The Labor Movement and the Democrats

Published on Global Research.ca, by Jack A. Smith, February 13, 2012.

New anti-union legislation was passed by Congress earlier this month despite a Democratic majority in the Senate and Barack Obama in the White House. It’s one more indication that America’s unions are over a barrel. The leadership of the Democratic Party — which is dependent on union support and money, especially this presidential election year — knows of labor’s plight, says it sympathizes, and goes off whistling an idle tune. 

President Obama and the Democratic House and Senate leadership nod with compassion but do virtually nothing when the unions seek support or removal of decades of anti-union legislation.

This has been going on for a long time. It is the main reason why the rich United States has the weakest protections for working people of all the wealthy democracies in the Organization for Economic Cooperation and Development (OECD), and of many developing countries as well.

It is bad enough when the party known as “labor’s friend” ignores past injustices, or even refuses to act on a labor priority (such as the Employee Free Choice Act). It’s another matter when Democratic votes make it possible to perpetrate new anti-labor injuries, as took place Feb. 6 when the Senate passed the Federal Aviation Administration (FAA) reauthorization bill over union objections.

The worst part of the new legislation weakened bargaining rights for workers in the aviation and rail industries by increasing from 35% to 50% the number of worker signatures required to allow an election for union recognition. It was strongly backed by the airline industry.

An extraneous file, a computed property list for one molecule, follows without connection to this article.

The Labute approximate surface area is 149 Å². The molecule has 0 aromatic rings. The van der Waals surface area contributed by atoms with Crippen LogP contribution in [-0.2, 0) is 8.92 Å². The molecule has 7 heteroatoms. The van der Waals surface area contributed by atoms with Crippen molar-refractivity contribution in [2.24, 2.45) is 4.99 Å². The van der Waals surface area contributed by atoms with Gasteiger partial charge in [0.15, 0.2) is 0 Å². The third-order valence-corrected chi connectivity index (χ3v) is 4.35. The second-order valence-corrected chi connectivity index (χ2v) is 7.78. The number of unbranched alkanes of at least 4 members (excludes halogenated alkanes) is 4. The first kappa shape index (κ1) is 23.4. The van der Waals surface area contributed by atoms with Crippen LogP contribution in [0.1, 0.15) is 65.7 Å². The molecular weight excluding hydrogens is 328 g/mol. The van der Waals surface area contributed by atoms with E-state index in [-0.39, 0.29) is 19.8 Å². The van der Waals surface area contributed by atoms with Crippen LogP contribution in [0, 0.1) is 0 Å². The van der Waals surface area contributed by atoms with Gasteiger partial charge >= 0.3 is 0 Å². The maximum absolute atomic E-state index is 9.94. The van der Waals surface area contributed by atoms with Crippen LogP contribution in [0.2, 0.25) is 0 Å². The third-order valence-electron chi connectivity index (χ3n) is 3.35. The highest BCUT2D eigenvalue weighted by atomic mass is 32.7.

Senate Democrats  called the final version of the bill the best “compromise” possible with the reactionary House measure. “That’s a step back, not a compromise,” commented International Association of Machinists president Tom Buffenbarger, a sentiment shared by many unions.

The Senate vote was 70-20. Only 15 Democrats voted against the measure, as did five republicans. Three of the Democrats voting “no” were from the Northeast: Blumenthal (CT), Gillibrand (NY), and Leahy (VT).

The bill allocates $63.3 billion to the agency through September 2015, but it wasn’t even necessary to pass the present measure at all. FAA reauthorization has been extended for the last four years by temporary funding, and this could have been continued until the labor restrictions were excised.

The “do-nothing” Tea Party-infused House passed the bill Feb. 3, 248-169. A respectable 157 Democrats voted against the anti-labor law, joined by 12 Republicans. Some two dozen Blue Dog (conservative) Democrats voted in favor … //

… The labor movement is weak these days compared to some earlier periods. But who’s to say this will always be the case?

The great labor leader Eugene V. Debs thoroughly understood the extreme problems and serious shortcomings of the union movement, perhaps better than anyone else, and elaborated them all in a 1894 declaration that ends with these words: “Not withstanding all of this, it is today the most vital and potential power this planet has ever known, and its historic mission of emancipating the workers of the world from the thralldom of the ages is as certain of ultimate realization as the setting of the sun.” (full text).

More Articles by Jack A. Smith.

Comments are closed.